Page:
Chris Gabriel looks back on a period of controversy over government data collection practices and asks, “Which bit of my data do I most want collected and used?”
In the last few weeks I have started to become really angry about the issue of government and data collection. The recent newspaper stories related to various governments collecting all sorts of information about citizens got me thinking, and as I say, it got me really annoyed. Incandescent even!
Don’t get me wrong, I am not angry that they may have been collecting stuff without my knowledge. If they want to analyse the content of emails I send then in a way I am sorrier for them than I am worried about my privacy. Why I failed yet again to send a birthday card to my brother on time, or the location of the next camping trip to be abandoned in favour of a hotel will keep an analyst in a secret listening station enthralled for, what? A matter of seconds, probably.
No, they can collect away; it’s their hard disk they are using up.
What got me mad was that most government agencies and private companies who collect my data fail totally to do anything useful with it. I don’t get better service, faster services, or from government, any services at all based on the data they have and what they should be able to extrapolate from that.
I have ranted about this before; so while I simmered just below boiling point this time, I thought I should highlight the data I would like them to use and act on. The first thing that dawned on me is that I really want government to collect every single thing it can do something useful with.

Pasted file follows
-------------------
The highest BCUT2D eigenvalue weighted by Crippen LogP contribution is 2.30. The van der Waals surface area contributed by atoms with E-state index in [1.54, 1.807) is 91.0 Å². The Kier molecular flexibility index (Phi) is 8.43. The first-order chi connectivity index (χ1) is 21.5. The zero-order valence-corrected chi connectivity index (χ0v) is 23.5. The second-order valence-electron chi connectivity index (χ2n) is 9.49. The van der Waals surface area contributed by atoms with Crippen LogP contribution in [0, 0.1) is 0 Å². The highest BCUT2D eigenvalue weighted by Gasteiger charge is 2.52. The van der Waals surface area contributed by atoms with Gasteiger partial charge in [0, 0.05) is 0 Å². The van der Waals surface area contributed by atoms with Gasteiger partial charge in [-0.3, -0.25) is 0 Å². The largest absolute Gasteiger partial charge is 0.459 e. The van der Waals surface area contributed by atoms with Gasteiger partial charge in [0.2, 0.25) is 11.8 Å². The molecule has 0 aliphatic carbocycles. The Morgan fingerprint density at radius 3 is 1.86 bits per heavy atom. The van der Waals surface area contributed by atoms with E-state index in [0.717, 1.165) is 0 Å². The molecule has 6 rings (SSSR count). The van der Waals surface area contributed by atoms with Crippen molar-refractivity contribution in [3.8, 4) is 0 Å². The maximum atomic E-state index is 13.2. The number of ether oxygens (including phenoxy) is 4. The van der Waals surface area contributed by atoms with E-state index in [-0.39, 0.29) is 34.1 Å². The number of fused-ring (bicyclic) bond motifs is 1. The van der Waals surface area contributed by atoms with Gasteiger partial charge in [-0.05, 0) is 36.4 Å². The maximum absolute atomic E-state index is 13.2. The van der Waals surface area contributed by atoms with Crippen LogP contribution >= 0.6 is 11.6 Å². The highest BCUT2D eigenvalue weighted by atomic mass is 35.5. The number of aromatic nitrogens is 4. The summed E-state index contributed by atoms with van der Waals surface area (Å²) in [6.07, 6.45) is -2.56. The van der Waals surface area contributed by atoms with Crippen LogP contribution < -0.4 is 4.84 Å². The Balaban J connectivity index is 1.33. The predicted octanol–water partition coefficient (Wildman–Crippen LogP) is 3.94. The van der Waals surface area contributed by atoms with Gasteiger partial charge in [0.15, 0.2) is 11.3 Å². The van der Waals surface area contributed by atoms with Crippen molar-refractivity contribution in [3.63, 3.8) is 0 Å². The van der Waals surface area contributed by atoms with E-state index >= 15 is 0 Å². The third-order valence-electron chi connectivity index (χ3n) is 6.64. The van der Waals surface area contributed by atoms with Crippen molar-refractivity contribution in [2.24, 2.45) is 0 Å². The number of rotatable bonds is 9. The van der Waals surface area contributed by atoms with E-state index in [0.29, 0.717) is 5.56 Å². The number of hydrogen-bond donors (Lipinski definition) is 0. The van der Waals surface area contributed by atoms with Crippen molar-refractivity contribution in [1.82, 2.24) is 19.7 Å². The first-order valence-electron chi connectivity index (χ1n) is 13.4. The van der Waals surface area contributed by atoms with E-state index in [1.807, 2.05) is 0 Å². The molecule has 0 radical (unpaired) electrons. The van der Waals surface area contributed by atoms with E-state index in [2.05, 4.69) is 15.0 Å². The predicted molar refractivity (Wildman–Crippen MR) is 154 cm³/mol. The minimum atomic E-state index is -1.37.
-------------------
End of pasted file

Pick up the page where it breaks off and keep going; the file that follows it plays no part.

My two priorities were health data on my family and I, and education data about my kids.
If they can keep my wife, my children and I well, by analysing past illnesses, past family illnesses, current epidemics, pandemics, local outbreaks of colds and sneezes then go for it. In the future if they can real-time monitor me for all manner of things, and give me advance diagnosis or some predictive testing for something they think I might have way before I start spluttering and coughing then strap the sensors on.
My kids attend school every day, have lots of lessons, lots of micro tests, lots of reading with teacher, lots of conversations, lots of puzzles to solve, and lots of homework, and once a year I get a piece of paper saying they have done really well, get on well with the fellow classmates, are always cheery and they have been a pleasure to teach. That doesn’t help me intervene in maths, provide some extra help in English, or work with the school on minor improvements to help my child become better educated.
I don’t want to know if they are nice; I know that already, they are both lovely angels, I want to know how their day to day activity could help them become a doctor, a pilot, or heaven forbid, work in the IT industry.
If government could just get to grips with the data it has, or the data it could have, I for one am willing to give it access to every piece of data it needs; it doesn’t have to capture it from the internet, I’ll hand it over willingly.
Now, while I am willing to give this data freely to the government, because these two areas can only improve my family’s health and education, I know it will also use it to possibly make some decisions I won’t like. But, with all benefits come some downsides.
The issue I have today is that the only thing government seems to do with my data is use it to get money off me or fine me for not doing something on time. Tax returns, car taxation, driving licence, TV licence, vehicle inspection tests, all things the government uses data to hit me in the pocket.
Even so, I think I am willing to give them the benefit of the doubt for a little bit longer, but, while I don’t expect to be insulated from my data being used for the good of the government, I do expect to be exposed to the benefits data collection and analysis can bring.
At the moment, it’s one-sided, and that simply isn’t good enough or acceptable. In the words of an old song, don’t give me shelter (from data collection), give me benefits.